- Pattern–action pairs make up the basic elements of an
program. Patterns are either normal expressions, range expressions,
or regexp constants; one of the special keywords
ENDFILE; or empty. The action executes if
the current record matches the pattern. Empty (missing) patterns match
- I/O from
END rules has certain constraints.
This is also true, only more so, for
rules. The latter two give you “hooks” into
processing, allowing you to recover from a file that otherwise would
cause a fatal error (such as a file that cannot be opened).
- Shell variables can be used in
awk programs by careful
use of shell quoting. It is easier to pass a shell variable into
awk by using the -v option and an
- Actions consist of statements enclosed in curly braces. Statements
are built up from expressions, control statements, compound statements,
input and output statements, and deletion statements.
- The control statements in
switch statement. There are two flavors of
statement: one for performing general looping, and the other for iterating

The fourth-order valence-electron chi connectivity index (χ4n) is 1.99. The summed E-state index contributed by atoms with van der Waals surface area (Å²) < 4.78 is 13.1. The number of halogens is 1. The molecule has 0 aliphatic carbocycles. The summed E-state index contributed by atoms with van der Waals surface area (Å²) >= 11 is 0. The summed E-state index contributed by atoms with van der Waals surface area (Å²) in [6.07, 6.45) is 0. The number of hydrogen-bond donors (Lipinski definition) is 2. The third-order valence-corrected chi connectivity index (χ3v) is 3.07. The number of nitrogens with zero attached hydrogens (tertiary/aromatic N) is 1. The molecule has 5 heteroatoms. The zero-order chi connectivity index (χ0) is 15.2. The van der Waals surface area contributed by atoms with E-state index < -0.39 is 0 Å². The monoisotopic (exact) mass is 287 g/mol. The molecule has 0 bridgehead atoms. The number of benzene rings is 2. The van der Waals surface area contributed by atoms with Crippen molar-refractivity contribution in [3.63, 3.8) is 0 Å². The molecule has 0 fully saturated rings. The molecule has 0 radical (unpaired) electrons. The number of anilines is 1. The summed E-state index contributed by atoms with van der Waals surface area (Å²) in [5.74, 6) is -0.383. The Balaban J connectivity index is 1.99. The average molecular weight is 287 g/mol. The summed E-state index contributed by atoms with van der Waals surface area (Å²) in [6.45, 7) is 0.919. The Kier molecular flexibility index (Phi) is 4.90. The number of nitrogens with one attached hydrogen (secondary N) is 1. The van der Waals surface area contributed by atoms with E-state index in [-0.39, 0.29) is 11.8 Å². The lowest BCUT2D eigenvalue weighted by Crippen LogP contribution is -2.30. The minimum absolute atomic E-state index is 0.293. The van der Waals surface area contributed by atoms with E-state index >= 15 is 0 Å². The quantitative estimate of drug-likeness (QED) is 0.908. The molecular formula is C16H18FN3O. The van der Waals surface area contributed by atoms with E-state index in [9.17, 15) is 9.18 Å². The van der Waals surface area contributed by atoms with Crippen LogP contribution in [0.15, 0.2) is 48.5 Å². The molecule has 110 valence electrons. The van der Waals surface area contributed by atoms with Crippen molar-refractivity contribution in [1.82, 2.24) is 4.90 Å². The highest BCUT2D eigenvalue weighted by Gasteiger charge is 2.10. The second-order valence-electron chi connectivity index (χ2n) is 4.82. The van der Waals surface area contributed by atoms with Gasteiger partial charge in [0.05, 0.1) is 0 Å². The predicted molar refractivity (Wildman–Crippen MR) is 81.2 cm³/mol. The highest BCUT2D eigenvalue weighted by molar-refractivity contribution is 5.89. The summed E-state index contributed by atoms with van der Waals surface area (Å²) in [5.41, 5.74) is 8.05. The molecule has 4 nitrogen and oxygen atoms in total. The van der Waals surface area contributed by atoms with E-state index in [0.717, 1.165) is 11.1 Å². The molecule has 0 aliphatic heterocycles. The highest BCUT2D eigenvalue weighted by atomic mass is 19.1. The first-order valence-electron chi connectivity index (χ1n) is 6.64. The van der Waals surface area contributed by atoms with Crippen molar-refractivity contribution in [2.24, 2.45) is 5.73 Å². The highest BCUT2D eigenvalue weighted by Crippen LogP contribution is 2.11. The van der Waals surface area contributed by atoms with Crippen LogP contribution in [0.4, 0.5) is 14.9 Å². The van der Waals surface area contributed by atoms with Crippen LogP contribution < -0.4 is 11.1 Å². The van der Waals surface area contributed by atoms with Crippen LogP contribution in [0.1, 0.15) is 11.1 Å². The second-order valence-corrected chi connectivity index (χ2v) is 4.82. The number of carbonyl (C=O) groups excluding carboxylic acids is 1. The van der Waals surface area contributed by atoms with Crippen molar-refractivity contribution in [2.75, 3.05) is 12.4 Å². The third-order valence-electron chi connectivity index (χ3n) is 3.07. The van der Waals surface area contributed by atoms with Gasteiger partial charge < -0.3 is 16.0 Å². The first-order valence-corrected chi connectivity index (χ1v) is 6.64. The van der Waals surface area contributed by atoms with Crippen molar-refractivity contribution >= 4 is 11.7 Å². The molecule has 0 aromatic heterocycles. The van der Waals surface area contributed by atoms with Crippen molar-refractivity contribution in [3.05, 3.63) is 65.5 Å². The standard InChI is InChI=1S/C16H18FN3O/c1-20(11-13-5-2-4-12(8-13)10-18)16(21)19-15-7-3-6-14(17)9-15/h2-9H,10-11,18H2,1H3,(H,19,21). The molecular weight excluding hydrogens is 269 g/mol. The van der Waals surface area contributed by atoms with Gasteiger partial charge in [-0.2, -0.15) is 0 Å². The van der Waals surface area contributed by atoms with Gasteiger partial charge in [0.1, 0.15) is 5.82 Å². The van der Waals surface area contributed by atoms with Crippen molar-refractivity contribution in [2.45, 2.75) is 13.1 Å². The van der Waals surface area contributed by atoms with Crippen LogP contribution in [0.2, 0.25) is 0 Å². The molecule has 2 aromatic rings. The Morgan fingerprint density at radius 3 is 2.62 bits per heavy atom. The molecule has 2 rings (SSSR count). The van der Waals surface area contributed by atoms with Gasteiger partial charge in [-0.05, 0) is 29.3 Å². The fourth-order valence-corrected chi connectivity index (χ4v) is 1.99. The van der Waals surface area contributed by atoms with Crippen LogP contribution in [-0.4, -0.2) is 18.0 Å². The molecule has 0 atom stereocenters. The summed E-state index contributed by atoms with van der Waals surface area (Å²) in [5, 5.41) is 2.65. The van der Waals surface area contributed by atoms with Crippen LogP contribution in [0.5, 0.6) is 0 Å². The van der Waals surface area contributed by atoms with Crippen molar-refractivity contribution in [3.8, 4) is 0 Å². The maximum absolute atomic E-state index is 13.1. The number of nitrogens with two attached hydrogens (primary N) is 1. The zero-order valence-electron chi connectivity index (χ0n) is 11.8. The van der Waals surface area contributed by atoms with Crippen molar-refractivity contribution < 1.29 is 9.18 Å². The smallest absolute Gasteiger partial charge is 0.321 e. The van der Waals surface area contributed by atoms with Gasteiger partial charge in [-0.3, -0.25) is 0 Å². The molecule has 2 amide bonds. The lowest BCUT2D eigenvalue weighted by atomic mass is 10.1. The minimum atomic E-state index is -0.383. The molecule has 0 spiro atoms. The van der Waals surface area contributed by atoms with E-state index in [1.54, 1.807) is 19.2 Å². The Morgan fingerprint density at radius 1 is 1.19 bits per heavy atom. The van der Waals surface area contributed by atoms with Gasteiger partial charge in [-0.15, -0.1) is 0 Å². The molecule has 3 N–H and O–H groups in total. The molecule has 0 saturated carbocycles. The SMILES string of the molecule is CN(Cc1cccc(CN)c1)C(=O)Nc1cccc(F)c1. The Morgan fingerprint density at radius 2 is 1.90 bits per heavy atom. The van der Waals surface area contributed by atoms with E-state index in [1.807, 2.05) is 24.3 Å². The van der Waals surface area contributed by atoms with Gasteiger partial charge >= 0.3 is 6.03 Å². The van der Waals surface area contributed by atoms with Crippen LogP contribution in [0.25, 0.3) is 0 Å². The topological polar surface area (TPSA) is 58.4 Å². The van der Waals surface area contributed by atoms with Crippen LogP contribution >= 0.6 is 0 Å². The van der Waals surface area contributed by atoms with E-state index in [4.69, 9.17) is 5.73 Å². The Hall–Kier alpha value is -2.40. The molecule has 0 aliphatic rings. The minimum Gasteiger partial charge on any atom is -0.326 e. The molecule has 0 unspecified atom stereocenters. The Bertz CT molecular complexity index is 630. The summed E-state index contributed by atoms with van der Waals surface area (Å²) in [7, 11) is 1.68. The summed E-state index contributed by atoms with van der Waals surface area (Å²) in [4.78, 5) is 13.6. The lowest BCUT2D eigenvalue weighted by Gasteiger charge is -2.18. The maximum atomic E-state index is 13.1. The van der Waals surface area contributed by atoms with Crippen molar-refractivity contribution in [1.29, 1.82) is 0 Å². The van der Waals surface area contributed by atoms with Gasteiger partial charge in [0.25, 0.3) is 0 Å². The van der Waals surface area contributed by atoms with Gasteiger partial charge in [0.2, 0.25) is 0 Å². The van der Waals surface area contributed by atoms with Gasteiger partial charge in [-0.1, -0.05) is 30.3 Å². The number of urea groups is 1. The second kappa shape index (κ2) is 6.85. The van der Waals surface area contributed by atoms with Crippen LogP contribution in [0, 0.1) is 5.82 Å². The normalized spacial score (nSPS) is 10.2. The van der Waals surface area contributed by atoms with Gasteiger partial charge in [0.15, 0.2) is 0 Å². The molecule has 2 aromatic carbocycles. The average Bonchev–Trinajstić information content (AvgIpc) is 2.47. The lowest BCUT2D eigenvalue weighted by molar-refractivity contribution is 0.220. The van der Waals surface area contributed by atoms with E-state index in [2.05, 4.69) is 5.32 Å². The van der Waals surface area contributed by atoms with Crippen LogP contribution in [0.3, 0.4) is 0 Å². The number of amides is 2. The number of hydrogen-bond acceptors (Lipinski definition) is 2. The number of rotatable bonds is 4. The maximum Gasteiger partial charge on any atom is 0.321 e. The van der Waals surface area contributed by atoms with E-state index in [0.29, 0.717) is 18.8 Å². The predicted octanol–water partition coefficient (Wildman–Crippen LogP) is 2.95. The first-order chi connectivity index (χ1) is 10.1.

through an array.
continue let you exit early or start the next
iteration of a loop (or get out of a
nextfile let you read the next record and start
over at the top of your program or skip to the next input file and
start over, respectively.
exit statement terminates your program. When executed
from an action (or function body), it transfers control to the
END statements. From an
END statement body, it exits
immediately. You may pass an optional numeric value to be used
awk’s exit status.
- Some predefined variables provide control over
awk, mainly for I/O.
Other variables convey information from
awk to your program.
ARGV make the command-line arguments available
to your program. Manipulating them from a
BEGIN rule lets you
awk will process the provided data files.